Open science annual review 2023: policies, news and reading recommendations

The opening section of the Open science annual review 2023 focuses on the domestic policies in Finland and outputs of the national Open science and research (AVOTT) collaboration. In addition, we also looked at last year’s news and reading tips. The news sections highlights a new initiative by Plan S funders, which has been described as revolutionary, and topics such as the cost of open access publishing and research evaluation. The reading tips include reviews of the open access situation in China, data discoverability and description, and reputation management for scientific publishers, in particular MDPI. The second part of the Annual Open Science Review focuses on the main topic of the past year: the problematic present and possible futures of open access publishing.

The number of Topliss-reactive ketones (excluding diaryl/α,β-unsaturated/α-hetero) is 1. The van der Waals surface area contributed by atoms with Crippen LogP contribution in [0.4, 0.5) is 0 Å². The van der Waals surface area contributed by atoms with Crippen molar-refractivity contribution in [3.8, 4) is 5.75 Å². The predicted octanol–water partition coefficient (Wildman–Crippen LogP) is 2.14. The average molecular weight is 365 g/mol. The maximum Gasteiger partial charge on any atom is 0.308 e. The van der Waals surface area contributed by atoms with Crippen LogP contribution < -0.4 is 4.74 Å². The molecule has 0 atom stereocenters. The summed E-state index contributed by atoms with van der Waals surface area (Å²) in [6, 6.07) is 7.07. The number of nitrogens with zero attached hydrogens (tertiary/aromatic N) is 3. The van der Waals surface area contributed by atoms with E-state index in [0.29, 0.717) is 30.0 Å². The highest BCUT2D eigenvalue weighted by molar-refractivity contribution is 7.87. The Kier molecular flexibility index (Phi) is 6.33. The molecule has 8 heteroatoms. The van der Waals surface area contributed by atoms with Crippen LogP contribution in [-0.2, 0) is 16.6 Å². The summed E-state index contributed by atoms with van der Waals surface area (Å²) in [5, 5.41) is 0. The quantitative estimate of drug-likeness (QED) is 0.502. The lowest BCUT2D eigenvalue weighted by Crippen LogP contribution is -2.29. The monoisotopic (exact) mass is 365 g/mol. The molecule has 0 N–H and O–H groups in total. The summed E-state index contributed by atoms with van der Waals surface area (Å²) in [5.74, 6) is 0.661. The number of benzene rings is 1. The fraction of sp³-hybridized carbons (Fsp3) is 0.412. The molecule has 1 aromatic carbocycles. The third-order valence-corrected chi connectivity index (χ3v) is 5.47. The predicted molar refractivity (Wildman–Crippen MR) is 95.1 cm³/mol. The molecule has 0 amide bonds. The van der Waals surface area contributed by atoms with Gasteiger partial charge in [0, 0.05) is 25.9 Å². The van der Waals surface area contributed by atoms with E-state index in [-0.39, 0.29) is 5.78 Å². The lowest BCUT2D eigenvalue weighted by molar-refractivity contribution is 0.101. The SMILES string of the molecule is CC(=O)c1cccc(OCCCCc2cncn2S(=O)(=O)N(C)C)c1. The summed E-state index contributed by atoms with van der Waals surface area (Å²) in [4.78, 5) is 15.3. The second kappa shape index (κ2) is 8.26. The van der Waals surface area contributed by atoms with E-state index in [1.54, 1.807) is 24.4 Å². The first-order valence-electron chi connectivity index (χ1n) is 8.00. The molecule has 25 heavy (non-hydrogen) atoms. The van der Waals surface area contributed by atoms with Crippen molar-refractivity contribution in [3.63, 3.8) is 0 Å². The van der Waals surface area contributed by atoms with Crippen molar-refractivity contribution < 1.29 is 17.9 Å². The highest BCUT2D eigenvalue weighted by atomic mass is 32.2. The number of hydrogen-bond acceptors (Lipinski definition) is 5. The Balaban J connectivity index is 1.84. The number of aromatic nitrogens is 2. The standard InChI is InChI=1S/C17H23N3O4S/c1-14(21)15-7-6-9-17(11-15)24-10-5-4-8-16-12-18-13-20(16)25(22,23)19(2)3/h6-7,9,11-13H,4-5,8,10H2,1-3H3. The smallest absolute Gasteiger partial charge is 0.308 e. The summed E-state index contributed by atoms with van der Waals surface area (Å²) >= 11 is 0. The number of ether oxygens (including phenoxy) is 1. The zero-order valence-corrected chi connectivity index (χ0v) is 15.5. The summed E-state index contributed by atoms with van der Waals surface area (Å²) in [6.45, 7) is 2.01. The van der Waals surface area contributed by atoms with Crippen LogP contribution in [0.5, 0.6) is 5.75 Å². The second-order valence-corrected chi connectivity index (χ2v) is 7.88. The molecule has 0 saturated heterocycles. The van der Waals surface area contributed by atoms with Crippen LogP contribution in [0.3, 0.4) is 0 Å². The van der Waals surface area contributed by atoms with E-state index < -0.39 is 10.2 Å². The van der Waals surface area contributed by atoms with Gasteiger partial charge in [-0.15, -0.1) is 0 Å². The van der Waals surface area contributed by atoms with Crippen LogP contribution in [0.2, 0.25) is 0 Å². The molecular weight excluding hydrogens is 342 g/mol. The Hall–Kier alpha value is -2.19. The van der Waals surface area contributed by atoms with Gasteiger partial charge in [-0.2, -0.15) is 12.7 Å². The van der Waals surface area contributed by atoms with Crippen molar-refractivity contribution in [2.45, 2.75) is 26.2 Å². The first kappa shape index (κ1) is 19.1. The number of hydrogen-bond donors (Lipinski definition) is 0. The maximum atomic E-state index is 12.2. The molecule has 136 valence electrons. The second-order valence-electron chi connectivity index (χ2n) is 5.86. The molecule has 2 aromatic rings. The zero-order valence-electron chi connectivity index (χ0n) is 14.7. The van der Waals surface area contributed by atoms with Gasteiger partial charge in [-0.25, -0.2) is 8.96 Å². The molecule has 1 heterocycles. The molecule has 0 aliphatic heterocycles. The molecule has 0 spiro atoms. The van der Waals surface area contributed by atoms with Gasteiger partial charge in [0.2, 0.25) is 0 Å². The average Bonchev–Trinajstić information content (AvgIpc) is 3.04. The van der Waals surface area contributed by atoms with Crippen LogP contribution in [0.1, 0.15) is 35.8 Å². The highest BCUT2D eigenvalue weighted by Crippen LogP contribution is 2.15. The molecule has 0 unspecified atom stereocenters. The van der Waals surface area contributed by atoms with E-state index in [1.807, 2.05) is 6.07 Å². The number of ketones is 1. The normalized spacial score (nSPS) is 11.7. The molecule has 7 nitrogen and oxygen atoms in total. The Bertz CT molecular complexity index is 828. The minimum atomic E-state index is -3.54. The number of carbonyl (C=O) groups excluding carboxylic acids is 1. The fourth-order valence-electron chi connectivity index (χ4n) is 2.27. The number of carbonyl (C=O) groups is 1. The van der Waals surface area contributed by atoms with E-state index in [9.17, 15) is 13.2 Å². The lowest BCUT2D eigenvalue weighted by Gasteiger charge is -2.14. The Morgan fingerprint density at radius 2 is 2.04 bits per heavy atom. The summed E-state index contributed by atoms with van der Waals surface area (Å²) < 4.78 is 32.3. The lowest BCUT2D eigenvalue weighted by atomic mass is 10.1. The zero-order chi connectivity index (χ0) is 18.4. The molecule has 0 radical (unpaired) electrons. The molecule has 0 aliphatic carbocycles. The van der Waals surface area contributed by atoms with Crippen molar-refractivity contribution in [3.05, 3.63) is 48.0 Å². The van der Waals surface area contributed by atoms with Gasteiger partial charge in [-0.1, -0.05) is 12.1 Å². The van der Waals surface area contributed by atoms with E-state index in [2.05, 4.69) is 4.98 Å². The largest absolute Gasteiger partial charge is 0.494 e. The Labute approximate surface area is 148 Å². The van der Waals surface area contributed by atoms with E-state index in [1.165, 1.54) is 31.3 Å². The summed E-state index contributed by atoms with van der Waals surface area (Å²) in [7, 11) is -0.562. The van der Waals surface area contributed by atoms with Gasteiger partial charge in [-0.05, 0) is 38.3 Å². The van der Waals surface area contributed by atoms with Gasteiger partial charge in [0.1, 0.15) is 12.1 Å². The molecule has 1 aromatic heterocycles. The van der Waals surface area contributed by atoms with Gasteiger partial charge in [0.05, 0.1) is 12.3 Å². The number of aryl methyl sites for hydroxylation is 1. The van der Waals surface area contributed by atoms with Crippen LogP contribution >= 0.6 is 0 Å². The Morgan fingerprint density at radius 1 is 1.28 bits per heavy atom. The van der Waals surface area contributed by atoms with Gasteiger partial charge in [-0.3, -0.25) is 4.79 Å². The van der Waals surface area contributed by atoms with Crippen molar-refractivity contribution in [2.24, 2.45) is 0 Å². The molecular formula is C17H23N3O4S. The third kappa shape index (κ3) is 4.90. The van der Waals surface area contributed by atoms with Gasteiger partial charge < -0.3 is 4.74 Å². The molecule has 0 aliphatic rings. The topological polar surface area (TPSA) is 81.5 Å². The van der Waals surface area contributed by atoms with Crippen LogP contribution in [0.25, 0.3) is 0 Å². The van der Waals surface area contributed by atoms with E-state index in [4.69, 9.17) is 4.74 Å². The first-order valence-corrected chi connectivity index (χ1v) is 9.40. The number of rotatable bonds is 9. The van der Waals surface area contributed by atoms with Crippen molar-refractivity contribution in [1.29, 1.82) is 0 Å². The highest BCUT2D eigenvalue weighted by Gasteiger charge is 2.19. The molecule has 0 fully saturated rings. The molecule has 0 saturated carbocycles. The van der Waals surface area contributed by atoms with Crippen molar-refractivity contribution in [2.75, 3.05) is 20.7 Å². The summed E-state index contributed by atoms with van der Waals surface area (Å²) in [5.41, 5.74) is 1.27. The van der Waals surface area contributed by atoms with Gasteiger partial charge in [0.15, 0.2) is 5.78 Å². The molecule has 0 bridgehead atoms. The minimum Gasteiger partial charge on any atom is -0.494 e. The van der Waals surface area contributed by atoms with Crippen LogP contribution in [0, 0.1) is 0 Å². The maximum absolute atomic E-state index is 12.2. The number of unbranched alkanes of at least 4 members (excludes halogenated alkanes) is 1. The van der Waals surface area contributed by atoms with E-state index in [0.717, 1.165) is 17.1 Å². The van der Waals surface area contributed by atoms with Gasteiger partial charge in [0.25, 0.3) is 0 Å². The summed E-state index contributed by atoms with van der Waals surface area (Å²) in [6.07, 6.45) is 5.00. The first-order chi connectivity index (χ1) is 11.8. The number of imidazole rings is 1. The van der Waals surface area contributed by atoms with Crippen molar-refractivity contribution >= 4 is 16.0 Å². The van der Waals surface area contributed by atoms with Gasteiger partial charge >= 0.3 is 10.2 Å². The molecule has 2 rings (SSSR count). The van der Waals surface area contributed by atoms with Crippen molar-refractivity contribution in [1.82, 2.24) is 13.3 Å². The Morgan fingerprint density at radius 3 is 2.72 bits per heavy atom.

(Tämä artikkeli on saatavissa myös suomeksi.)

Text: Juuso Ala-Kyyny and Mika Holopainen

This article summarises the key open science news for 2023 and offers reading recommendations. The annual review also provides an overview of open science activities in Finland, in particular the work done in the Open science and research (AVOTT) collaboration. The blog article includes the following sections:

National policies, recommendations and guidelines

Open science news x 10

  1. A new initiative by Plan S funders would overhaul the publishing system
  2. CoARA coalition to reform research assessment begins its work
  3. Latest figures on open access publishing prices
  4. An organisation’s APC tracking does not catch all payments
  5. Record number of research articles retracted
  6. Guidelines for responsible conduct of research revised
  7. FSD has been archiving qualitative research data for 20 years
  8. Data availability information found in one in four articles
  9. Report on the implementation of UNESCO’s open science policy published
  10. Citizen science featured in open science awards